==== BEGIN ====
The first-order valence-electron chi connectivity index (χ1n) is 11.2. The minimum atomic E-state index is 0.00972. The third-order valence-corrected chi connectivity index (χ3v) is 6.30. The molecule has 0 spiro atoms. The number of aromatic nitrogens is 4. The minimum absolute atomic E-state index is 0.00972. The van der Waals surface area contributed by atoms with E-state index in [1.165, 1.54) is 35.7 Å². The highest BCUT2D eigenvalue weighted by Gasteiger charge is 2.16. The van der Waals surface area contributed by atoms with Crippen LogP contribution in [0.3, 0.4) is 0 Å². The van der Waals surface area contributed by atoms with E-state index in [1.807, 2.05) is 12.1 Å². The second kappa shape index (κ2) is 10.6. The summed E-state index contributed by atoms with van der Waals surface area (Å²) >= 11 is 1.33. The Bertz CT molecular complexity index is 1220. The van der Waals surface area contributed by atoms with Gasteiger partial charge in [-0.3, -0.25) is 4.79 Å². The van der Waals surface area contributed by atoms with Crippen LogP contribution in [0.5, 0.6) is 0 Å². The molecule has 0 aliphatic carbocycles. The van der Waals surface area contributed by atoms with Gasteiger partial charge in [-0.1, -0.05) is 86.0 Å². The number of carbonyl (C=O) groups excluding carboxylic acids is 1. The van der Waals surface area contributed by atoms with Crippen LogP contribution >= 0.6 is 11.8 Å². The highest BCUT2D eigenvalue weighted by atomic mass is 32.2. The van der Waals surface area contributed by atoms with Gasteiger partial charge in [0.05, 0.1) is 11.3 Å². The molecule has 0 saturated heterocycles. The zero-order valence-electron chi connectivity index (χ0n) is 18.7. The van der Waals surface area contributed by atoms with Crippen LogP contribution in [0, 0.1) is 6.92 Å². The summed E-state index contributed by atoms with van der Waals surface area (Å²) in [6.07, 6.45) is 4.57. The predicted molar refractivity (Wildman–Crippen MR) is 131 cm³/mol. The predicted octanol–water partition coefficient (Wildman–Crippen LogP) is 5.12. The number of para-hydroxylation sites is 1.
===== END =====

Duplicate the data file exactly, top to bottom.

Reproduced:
The first-order valence-electron chi connectivity index (χ1n) is 11.2. The minimum atomic E-state index is 0.00972. The third-order valence-corrected chi connectivity index (χ3v) is 6.30. The molecule has 0 spiro atoms. The number of aromatic nitrogens is 4. The minimum absolute atomic E-state index is 0.00972. The van der Waals surface area contributed by atoms with E-state index in [1.165, 1.54) is 35.7 Å². The highest BCUT2D eigenvalue weighted by Gasteiger charge is 2.16. The van der Waals surface area contributed by atoms with Crippen LogP contribution in [0.3, 0.4) is 0 Å². The van der Waals surface area contributed by atoms with E-state index in [1.807, 2.05) is 12.1 Å². The second kappa shape index (κ2) is 10.6. The summed E-state index contributed by atoms with van der Waals surface area (Å²) >= 11 is 1.33. The Bertz CT molecular complexity index is 1220. The van der Waals surface area contributed by atoms with Gasteiger partial charge in [-0.3, -0.25) is 4.79 Å². The van der Waals surface area contributed by atoms with Crippen LogP contribution in [0.5, 0.6) is 0 Å². The molecule has 0 aliphatic carbocycles. The van der Waals surface area contributed by atoms with Gasteiger partial charge in [-0.1, -0.05) is 86.0 Å². The number of carbonyl (C=O) groups excluding carboxylic acids is 1. The van der Waals surface area contributed by atoms with Crippen LogP contribution >= 0.6 is 11.8 Å². The highest BCUT2D eigenvalue weighted by atomic mass is 32.2. The van der Waals surface area contributed by atoms with Gasteiger partial charge in [0.05, 0.1) is 11.3 Å². The molecule has 0 saturated heterocycles. The zero-order valence-electron chi connectivity index (χ0n) is 18.7. The van der Waals surface area contributed by atoms with Crippen LogP contribution in [0, 0.1) is 6.92 Å². The summed E-state index contributed by atoms with van der Waals surface area (Å²) in [6.07, 6.45) is 4.57. The predicted molar refractivity (Wildman–Crippen MR) is 131 cm³/mol. The predicted octanol–water partition coefficient (Wildman–Crippen LogP) is 5.12. The number of para-hydroxylation sites is 1.